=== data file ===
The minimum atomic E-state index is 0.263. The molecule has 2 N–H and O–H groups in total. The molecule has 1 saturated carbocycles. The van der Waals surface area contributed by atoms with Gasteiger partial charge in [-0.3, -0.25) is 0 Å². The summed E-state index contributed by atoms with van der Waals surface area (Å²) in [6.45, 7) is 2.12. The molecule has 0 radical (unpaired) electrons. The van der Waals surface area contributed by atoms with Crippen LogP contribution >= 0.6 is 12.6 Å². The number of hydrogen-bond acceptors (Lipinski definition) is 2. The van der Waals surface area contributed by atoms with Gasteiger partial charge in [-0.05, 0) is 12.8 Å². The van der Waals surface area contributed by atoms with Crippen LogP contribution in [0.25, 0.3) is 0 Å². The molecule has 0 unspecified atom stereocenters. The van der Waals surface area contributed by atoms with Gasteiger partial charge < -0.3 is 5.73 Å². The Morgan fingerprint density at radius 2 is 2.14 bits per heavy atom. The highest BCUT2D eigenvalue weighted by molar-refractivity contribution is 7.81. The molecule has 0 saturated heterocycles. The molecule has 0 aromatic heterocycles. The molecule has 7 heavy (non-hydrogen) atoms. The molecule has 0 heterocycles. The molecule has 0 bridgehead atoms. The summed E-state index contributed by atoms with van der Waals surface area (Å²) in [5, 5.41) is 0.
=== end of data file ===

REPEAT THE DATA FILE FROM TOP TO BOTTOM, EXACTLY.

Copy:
The minimum atomic E-state index is 0.263. The molecule has 2 N–H and O–H groups in total. The molecule has 1 saturated carbocycles. The van der Waals surface area contributed by atoms with Gasteiger partial charge in [-0.3, -0.25) is 0 Å². The summed E-state index contributed by atoms with van der Waals surface area (Å²) in [6.45, 7) is 2.12. The molecule has 0 radical (unpaired) electrons. The van der Waals surface area contributed by atoms with Crippen LogP contribution >= 0.6 is 12.6 Å². The number of hydrogen-bond acceptors (Lipinski definition) is 2. The van der Waals surface area contributed by atoms with Gasteiger partial charge in [-0.05, 0) is 12.8 Å². The van der Waals surface area contributed by atoms with Crippen LogP contribution in [0.25, 0.3) is 0 Å². The molecule has 0 unspecified atom stereocenters. The van der Waals surface area contributed by atoms with Gasteiger partial charge < -0.3 is 5.73 Å². The Morgan fingerprint density at radius 2 is 2.14 bits per heavy atom. The highest BCUT2D eigenvalue weighted by molar-refractivity contribution is 7.81. The molecule has 0 saturated heterocycles. The molecule has 0 aromatic heterocycles. The molecule has 7 heavy (non-hydrogen) atoms. The molecule has 0 heterocycles. The molecule has 0 bridgehead atoms. The summed E-state index contributed by atoms with van der Waals surface area (Å²) in [5, 5.41) is 0.